“In those days and at that time I will cause a righteous Branch to spring up for David, and he shall execute justice and righteousness in the land. In those days Judah will be saved, and Jerusalem will dwell securely. And this is the name by which it will be called: ‘The LORD is our righteousness'” (Jeremiah 33:15, 16).
They thought it meant a king on a throne, this promised Branch for David, handing out judgments, punishing evildoers in the execution of justice and modeling and encouraging a righteousness of which prosperity would be the reward. They imagined pomp and glory: their oppressors turned out of the palaces, the invaders fleeing pell-mell, chariot wheels flying, tents discarded. Saul has slain his thousands and David his tens of thousands, and how many more will this promised one slay?
They thought, perhaps, that righteousness would be easier then, when their fortunes were restored, when their captivity was ended, when Jerusalem was made “a name of joy, a praise and a glory before all the nations of the earth” (Jer. 33:9).
But the justice was executed against the righteous Branch, and it did not look like glory and joy. He healed our diseases, wore our dirt, ate of our food and breathed our air, yet so far were we from righteous that we helped him to his death: he sat on no earthly throne, but hung, gasping, on a cross: justice and righteousness.
“The LORD is our righteousness” is no figurative name, as we might have thought, signifying that we behave righteously because we belong to the LORD, but proclaims a literal fact. Our righteousness, the only righteousness we have, is not our righteousness at all; we did not, could not produce it. It is his, and he gives it to us. Our salvation rests on this rather than anything we can do.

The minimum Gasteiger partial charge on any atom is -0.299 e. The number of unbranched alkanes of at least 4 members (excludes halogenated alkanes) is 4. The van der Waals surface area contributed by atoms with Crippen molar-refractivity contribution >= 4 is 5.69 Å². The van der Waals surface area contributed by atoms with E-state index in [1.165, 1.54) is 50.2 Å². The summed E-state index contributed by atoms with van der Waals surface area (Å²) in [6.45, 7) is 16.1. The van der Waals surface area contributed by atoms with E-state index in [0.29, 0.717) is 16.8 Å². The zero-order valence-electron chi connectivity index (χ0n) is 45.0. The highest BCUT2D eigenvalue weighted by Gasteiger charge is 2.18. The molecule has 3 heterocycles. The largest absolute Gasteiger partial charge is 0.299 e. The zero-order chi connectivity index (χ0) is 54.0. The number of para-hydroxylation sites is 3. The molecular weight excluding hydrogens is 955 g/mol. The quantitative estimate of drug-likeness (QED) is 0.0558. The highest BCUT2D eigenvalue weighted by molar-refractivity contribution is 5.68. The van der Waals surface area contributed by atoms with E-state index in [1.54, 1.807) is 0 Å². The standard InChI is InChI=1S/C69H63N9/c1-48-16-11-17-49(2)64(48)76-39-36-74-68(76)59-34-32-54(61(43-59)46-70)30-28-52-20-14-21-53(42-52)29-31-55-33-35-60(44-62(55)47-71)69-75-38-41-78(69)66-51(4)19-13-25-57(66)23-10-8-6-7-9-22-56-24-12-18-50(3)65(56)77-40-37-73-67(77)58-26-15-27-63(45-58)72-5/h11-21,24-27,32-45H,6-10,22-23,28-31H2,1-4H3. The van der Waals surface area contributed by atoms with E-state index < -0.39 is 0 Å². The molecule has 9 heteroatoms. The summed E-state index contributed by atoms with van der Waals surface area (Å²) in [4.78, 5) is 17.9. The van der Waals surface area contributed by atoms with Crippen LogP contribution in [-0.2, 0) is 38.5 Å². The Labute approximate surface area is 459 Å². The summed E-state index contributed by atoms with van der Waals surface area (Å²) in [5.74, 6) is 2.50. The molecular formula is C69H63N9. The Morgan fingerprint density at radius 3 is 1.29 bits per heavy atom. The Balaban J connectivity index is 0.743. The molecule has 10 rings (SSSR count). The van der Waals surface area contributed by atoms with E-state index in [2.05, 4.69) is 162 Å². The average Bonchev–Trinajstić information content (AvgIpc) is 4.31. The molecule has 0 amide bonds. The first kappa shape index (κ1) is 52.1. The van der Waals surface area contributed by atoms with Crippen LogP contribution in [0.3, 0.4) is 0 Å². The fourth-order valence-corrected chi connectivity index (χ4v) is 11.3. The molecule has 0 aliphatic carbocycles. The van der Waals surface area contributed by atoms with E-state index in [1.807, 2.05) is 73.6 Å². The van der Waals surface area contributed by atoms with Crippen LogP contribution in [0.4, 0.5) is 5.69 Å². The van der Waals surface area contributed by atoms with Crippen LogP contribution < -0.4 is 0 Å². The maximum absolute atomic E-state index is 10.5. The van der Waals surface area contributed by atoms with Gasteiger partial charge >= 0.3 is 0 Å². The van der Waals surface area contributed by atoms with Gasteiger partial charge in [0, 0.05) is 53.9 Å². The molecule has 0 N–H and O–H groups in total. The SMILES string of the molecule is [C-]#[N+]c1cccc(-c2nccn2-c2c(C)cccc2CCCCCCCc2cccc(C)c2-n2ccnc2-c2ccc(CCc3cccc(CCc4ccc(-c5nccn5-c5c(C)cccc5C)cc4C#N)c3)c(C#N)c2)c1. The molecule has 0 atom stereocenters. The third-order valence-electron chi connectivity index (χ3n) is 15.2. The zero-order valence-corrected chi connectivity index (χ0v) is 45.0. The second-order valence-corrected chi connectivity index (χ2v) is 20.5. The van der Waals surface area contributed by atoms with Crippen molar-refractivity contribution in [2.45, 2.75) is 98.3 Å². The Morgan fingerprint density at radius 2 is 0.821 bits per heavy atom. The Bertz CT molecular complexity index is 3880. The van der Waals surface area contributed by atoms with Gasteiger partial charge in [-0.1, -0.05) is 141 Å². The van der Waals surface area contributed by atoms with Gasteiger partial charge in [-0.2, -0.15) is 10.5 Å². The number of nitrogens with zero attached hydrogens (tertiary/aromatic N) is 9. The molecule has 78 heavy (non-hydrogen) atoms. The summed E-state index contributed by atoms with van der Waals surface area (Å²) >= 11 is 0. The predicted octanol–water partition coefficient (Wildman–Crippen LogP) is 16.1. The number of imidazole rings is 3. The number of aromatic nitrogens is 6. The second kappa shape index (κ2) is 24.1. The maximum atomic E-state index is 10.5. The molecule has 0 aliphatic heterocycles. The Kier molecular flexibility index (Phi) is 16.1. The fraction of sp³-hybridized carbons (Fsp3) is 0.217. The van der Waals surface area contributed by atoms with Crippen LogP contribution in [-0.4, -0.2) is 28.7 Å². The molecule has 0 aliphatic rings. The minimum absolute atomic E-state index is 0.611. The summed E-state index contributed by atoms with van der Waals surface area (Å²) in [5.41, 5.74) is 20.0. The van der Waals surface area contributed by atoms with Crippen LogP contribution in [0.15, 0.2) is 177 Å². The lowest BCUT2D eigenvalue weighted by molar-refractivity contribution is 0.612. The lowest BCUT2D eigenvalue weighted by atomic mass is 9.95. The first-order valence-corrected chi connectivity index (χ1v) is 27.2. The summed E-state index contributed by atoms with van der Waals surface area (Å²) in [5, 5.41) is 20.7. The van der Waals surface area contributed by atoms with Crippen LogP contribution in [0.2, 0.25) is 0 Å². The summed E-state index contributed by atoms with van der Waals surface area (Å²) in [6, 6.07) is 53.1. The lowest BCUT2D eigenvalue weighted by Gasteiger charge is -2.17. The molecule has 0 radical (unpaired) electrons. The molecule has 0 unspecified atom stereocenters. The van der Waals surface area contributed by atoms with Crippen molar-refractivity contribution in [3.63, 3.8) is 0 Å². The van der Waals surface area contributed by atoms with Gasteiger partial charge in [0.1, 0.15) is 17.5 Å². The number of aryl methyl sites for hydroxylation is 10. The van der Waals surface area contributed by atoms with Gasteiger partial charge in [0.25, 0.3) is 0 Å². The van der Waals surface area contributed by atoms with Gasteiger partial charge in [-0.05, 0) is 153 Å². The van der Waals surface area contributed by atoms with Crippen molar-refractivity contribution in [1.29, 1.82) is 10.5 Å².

And, lest this offends us, lest we want to be free of it, lest we think we can, by our own efforts, cease to require his righteousness, or by our own failings lose his promised salvation, he seals it with his long-demonstrated faithfulness:
“Thus says that LORD, ‘If you can break my covenant with the day and my covenant with the night, so that day and night will not come at their appointed time, then also my covenant with David my servant may be broken, so that he shall not have a son to reign on his throne . . . ‘” (Jeremiah 33:20, 21).
Go ahead, he seems to say, just try to stop the inevitable turning of day and night, just try to break their cycle. You may break yourself, but you shall not change these which in the beginning I named “Day” and “Night.” Even so, nothing you can do can stop my keeping the promise of salvation which I made.
With as much certainty as morning changes to noon, noon to evening, evening to midnight — with such certainty God will send his salvation to his people, and we will be saved.
The day that justice was executed upon the righteous Branch, God darkened the sun, making night of day for a brief space. But though he died, he lives again.
Against God’s “Let there be light,” there is no argument. He is throned now, forever, at God’s right hand, in all the authority of salvation completed. And when he returns, when all things are made new, night itself shall be no more.
©2014 by Stacy Nott